After the second pass of the DFS algorithm, there is complete information about the canonical order of the atoms in the neighborhood of chiral centers. We use the third pass of the DFS algorithm to obtain canonical SMILES with the correct parity (absolute SMILES): if the canonical order of the atoms on the second pass of the DFS algorithm can be obtained by even number of swaps from the original order of atoms in the molecular graph then the parity symbol (‘@’ or ‘@@’) is preserved. If not then the parity symbol is inverted. We cannot use order relative to the canonical ranks for the correct designation of the chirality because of the structures that have only relative configurations and no chiral centers (structure in Fig. 7 for example).
For such structure, all chirality invariants are equal to 0 and this fact has led to two possible traversals of this molecular graph. Previously described tiebreaking procedure allows us to avoid this ambiguity by the selection of lexicographically minimal SMILES as the canonical one.
Pseudocode of the canonical SMILES generation algorithm is following:

algorithm canonsmi is

input: arrays of atoms and bonds of the molecular graph

output: canonical SMILES for this molecular graph

# determination of the local invariants of the atoms

local_invariants (atoms, bonds)

# rings detection in the molecular graph and determination of the sizes of the smallest rings for all bonds

rings_detection (atoms, bonds)

# aromaticity perception and transforming the atoms and bonds to aromatic (if necessary)

aromaticity_detection (atoms, bonds)

# calculation of the distance invariants for all atoms

distance_invariants (atoms, bonds)

# symmetry perception (using the local, ring and distance invariants and the Modified CANON algorithm)

symmetry_detection (atoms, bonds)

# processing of the chiral centers and recalculation of the ranks of atoms (for the chiral structures)

chirality_processing (atoms)

# generation of all permutation of the atoms ranks by breaking ties on the ring atoms with same ranks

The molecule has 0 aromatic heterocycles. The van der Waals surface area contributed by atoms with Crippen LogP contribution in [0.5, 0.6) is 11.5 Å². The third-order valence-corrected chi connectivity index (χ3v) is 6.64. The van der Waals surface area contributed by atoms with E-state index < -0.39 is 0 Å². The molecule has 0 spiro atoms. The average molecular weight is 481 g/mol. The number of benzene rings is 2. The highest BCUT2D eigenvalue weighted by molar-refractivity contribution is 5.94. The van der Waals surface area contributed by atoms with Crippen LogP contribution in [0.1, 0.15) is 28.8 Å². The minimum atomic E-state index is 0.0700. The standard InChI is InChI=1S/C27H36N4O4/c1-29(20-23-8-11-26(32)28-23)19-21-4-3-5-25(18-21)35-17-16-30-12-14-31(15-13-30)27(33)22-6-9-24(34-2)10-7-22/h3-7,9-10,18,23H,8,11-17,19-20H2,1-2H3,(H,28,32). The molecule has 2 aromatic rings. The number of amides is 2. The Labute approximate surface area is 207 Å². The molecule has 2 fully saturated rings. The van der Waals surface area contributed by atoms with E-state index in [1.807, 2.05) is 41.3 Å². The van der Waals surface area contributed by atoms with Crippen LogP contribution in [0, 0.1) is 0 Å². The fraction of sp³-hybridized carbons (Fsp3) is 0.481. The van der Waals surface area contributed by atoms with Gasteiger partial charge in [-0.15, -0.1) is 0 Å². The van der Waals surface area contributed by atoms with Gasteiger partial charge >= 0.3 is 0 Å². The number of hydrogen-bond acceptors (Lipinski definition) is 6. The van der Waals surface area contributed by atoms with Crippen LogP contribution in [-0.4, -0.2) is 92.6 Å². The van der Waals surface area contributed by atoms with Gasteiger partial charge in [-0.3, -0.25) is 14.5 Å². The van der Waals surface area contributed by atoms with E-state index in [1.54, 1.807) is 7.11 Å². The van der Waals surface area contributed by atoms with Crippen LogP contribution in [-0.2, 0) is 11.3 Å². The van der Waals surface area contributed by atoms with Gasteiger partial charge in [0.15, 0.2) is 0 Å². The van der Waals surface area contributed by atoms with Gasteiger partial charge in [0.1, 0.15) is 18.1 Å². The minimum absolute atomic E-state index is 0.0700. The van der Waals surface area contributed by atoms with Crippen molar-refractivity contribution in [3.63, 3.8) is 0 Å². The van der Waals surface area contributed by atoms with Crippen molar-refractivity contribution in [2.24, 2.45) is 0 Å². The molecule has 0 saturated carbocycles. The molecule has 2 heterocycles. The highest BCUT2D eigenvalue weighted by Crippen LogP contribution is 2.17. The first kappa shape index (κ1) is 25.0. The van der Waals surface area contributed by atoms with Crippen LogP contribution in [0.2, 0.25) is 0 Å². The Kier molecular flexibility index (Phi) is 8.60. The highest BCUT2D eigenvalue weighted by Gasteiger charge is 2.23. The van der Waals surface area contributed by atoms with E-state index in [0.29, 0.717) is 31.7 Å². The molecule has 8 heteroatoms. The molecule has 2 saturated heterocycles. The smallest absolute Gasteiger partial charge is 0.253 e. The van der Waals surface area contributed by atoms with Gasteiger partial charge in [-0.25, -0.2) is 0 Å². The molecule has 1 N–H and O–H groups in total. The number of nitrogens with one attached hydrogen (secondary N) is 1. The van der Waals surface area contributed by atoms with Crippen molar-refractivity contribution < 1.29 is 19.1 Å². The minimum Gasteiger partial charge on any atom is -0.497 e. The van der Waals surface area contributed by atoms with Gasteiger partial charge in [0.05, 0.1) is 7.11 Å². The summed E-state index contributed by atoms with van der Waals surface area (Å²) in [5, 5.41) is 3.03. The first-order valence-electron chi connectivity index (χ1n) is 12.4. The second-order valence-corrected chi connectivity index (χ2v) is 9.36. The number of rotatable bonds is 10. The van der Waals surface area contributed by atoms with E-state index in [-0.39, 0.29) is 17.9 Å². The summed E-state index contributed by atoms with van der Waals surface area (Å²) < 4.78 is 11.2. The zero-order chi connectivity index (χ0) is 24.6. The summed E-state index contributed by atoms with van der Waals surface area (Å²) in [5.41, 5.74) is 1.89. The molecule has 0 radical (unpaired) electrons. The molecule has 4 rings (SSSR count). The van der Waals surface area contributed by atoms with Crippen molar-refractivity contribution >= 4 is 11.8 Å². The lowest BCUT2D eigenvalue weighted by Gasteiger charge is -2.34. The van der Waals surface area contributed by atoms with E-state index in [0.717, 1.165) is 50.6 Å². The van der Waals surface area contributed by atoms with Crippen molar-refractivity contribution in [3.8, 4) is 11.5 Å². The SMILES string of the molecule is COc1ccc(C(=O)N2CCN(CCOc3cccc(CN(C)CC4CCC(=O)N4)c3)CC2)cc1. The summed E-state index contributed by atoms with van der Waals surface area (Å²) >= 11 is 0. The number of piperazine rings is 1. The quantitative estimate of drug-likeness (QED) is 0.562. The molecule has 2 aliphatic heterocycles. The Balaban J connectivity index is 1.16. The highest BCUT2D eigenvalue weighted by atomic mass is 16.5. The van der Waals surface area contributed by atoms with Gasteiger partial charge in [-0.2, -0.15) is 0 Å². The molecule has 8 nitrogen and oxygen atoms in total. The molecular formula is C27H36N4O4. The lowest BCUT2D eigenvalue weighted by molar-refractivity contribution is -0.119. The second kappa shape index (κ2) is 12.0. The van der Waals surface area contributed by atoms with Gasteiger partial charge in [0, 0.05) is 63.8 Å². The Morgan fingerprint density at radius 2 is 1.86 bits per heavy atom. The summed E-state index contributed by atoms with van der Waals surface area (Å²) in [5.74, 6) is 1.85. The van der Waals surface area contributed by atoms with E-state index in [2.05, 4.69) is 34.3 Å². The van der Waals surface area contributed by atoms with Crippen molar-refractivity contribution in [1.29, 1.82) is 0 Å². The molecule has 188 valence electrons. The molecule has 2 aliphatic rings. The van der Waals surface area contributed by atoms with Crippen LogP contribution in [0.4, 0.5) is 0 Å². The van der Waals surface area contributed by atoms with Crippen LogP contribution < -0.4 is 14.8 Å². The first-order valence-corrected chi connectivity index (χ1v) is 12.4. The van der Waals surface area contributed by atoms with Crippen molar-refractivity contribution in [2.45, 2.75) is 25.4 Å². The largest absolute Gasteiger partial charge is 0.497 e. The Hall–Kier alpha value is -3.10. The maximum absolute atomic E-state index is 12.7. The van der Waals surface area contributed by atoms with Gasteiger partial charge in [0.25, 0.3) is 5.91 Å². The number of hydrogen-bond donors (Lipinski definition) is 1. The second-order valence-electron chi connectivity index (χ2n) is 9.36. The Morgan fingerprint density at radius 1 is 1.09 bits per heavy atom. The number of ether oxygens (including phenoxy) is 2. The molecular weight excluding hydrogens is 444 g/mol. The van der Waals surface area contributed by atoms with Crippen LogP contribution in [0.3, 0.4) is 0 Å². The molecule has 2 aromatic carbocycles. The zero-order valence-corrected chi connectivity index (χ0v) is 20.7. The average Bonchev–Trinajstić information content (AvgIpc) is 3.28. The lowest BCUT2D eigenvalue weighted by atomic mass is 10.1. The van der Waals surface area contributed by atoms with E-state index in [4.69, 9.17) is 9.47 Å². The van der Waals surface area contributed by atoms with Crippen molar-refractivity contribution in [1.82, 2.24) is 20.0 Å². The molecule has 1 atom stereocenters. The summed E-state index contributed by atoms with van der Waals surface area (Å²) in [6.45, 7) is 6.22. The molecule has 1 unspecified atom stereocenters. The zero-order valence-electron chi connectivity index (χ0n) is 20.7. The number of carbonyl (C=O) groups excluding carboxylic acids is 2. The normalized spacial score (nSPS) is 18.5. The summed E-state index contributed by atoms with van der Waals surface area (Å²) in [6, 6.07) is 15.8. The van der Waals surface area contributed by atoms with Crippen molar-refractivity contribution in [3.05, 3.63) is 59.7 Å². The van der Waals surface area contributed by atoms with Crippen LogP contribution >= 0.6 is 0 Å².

while ring atoms with the tied ranks exist in the partitions loop

breaking_ties (atoms)

# refinement of the partitions after breaking ties by the Modified CANON algorithm

canon (atoms, bonds)

end loop

# generation of the SMILES for each partition with the completely partitioned ranks

foreach partition loop

# selection of the lexicographically minimal SMILES

if cangen (atoms, bonds) < minsmi then minsmi: = cangen (atoms, bonds)

end loop

# return of the lexicographically minimal SMILES as the canonical SMILES for this molecular graph

return minsmi
Results and discussion
Now, we discuss the computational complexity and the accuracy of the described algorithms.
Symmetry perception
We have the constant computational complexity for the determination of the local invariants and the chirality invariant of the atoms and the quadratic in a worstcase computational complexity for the determination of the atomic ring invariant: the count of the bonds in the molecular graphs is approximately equal to the count of atoms and we must find the shortest nontrivial path between the atoms incident with each bond by the breadthfirst search with the linear complexity in a worstcase. For the same reason, we have the same quadratic in a worstcase computational complexity for the determination of the atomic distance invariants. The Modified CANON algorithm has the same computational complexity as Weininger’s original CANON algorithm [3] and thus we have O(N^{2} log N) general computational complexity for the procedure of the symmetry perception in the molecular graphs.